JE: Entirely, it’s great to have images like these that the reader can project their own emotions into. The reader’s not told the story of the image; they make it themselves. It seems like these paintings can really set you off down a path of imagination in a way that ultra-real photos might not.
CD: It’s like a little vignette of a moment in time, and I think you can get lost in that — spiritually, emotionally — that’s where the inspiration happens. It gets me anxious sometimes to see my ten-year-old son seeing images on his phone, on TV, that are all packaged and presented and explained to him. It’s like everything is getting done for him. I think it’s important to scale all that way back so that people can develop their thoughts and visions themselves.
JE: It’s very interesting to me that an artist in Spain can imagine their way to this world of the American West, and so acutely! Your art, Dani, is an innately imaginative process. But what’s it like to go there, so far away from your day-to-day life?
DV: I’ve always been excited by the act of mixing people’s perspectives. There is a “Western-style” aesthetic, but I am not from that exactly! So whatever I see in it will be new, added. That’s what excites me. When I was a kid, these Western books I was reading had illustrations in them that were very subtle and simple, just floating between the lines of the words. They did not explain everything, but they completely helped to create the story, making your brain go… wherever! And I do believe that my drawings really belong alongside the words of stories. So that people can begin to picture the characters and places.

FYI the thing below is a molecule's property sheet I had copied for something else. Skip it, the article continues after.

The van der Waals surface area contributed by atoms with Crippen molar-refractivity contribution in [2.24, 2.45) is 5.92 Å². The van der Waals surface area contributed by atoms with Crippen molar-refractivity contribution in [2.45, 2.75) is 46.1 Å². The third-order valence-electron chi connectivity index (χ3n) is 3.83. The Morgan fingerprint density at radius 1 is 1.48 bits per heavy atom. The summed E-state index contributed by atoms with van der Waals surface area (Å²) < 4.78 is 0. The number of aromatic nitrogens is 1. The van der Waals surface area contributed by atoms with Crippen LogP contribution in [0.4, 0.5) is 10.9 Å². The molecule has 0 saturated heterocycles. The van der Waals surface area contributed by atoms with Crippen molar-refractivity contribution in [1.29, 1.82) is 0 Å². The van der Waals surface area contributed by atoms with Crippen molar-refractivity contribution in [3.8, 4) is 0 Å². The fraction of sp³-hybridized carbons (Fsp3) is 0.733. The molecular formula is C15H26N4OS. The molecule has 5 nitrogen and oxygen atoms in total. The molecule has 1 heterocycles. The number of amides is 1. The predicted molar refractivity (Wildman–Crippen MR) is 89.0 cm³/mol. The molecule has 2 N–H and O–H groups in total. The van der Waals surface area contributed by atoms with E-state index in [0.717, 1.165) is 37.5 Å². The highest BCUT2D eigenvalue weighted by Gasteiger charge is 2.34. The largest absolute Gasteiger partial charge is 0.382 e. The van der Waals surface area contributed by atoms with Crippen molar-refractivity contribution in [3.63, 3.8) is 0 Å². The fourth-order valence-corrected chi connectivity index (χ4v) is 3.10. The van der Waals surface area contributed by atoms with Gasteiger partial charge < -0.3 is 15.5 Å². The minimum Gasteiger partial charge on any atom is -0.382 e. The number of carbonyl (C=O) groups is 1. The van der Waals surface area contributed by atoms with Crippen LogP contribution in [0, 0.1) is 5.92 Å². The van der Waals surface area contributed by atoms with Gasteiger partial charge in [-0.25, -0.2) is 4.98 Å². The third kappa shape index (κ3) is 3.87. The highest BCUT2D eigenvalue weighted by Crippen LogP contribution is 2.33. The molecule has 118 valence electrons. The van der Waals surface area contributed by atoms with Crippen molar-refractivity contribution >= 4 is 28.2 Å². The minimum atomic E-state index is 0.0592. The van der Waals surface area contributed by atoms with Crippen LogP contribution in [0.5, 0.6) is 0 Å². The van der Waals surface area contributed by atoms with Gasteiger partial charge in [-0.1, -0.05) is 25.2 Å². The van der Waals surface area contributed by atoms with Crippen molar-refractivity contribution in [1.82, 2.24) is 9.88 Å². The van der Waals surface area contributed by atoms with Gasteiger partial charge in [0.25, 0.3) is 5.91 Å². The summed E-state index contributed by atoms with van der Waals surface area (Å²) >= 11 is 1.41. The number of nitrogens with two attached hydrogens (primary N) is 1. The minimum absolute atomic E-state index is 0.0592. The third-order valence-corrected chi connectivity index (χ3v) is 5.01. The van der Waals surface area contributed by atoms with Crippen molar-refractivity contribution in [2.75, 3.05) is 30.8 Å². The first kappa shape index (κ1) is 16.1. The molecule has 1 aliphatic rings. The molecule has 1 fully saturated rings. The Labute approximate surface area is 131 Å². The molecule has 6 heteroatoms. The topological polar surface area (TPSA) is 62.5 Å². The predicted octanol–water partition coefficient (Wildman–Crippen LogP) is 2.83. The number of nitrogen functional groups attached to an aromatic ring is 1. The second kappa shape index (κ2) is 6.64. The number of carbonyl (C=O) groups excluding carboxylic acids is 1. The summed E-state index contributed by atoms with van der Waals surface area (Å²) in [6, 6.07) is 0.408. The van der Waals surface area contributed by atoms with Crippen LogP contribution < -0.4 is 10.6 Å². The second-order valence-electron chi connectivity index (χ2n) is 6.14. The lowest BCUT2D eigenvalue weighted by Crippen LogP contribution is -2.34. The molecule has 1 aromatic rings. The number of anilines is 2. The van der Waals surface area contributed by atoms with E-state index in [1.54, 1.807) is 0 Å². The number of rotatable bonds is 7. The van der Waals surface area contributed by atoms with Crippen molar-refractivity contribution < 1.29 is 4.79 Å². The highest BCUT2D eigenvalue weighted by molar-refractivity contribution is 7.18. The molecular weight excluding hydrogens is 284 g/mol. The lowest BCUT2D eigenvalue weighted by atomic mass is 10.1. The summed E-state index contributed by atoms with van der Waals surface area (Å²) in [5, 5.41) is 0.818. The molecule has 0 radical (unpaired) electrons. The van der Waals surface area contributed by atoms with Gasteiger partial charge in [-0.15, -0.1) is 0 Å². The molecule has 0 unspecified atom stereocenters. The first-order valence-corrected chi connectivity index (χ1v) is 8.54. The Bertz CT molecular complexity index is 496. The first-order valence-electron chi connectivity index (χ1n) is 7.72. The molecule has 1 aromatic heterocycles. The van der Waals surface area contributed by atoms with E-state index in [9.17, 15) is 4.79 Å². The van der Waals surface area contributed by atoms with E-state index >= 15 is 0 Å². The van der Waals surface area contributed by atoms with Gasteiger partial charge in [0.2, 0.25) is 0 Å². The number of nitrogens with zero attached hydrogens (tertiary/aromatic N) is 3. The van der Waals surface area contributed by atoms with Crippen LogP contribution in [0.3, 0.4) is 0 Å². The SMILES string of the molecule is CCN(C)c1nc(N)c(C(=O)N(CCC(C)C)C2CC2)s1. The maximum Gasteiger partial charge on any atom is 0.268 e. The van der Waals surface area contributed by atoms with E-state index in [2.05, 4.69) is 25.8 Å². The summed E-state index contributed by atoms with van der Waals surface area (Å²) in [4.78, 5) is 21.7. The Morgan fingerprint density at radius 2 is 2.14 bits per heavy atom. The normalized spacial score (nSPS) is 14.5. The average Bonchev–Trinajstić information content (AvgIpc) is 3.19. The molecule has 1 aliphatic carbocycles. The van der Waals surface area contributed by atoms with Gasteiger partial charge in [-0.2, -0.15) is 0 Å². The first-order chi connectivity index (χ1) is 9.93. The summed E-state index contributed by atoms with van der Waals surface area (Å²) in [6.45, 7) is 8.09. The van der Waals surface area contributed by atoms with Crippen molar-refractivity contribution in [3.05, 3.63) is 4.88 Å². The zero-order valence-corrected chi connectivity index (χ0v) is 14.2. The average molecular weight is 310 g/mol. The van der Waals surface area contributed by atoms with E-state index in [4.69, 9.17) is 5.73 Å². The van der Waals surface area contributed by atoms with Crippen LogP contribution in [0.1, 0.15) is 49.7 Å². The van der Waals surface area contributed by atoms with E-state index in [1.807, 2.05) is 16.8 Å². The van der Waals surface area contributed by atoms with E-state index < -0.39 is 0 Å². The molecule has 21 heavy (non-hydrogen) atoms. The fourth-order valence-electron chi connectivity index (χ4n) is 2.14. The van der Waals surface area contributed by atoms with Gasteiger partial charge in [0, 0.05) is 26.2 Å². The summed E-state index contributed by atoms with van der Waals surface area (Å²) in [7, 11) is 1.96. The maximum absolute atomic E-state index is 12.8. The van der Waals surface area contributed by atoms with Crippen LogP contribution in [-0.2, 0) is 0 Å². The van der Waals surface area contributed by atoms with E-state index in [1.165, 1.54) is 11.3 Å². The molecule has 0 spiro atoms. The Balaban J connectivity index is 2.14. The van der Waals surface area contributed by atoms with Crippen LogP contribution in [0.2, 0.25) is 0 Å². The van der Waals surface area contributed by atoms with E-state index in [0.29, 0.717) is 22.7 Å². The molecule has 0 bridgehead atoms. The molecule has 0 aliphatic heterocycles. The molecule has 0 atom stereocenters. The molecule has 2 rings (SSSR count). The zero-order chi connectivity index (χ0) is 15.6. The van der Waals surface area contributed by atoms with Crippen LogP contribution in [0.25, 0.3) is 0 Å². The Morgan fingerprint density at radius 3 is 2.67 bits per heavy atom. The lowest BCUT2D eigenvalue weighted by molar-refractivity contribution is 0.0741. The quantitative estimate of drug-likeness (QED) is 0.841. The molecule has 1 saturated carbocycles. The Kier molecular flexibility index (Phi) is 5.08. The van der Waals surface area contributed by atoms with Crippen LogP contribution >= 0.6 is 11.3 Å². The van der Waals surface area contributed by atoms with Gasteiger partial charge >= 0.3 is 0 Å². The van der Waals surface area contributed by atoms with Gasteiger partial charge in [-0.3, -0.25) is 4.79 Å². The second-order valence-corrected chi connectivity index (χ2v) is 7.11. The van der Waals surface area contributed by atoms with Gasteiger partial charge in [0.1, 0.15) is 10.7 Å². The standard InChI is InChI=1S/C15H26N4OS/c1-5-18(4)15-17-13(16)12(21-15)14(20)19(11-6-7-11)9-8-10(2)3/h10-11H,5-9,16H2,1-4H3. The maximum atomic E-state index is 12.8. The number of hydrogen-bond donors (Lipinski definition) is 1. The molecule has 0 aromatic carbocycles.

JE: I think one of the real duties of imaginative artwork, whether it’s literature or painting, is to return the sense of awe or the magic to the things that we see every day and take for granted. Looking at a painting, especially an isolated character study of a horse or a cowboy or a bison, like yours, prompts a double-take. I mean, the world around us, it’s just absolutely incredible. It’s normal to forget that, but very much an artist’s job to provide that fortunate reminder.
DV: For this reason, I go every morning to hike this mountain near my house to see these horses—every morning! And I love it every single day. I don’t have the landscape that you guys have (in Montana), but paying that kind of attention to wherever you are brings you into connection with the landscape or even the lifestyle. My art is about this harsh, cowboy lifestyle of effort, and wildness and hard work because I think it carries so much beauty in it. Most of the people who follow my drawings don’t just see a picture of a cowboy; they see everything that the cowboy means. I think these feelings and dedications are so necessary to us all right now.
The Limited Edition bundle includes three 4×6 black & white prints made from Dani’s original artwork, alongside this unique cover.
The Sea is History
An Interview with Chris Burkard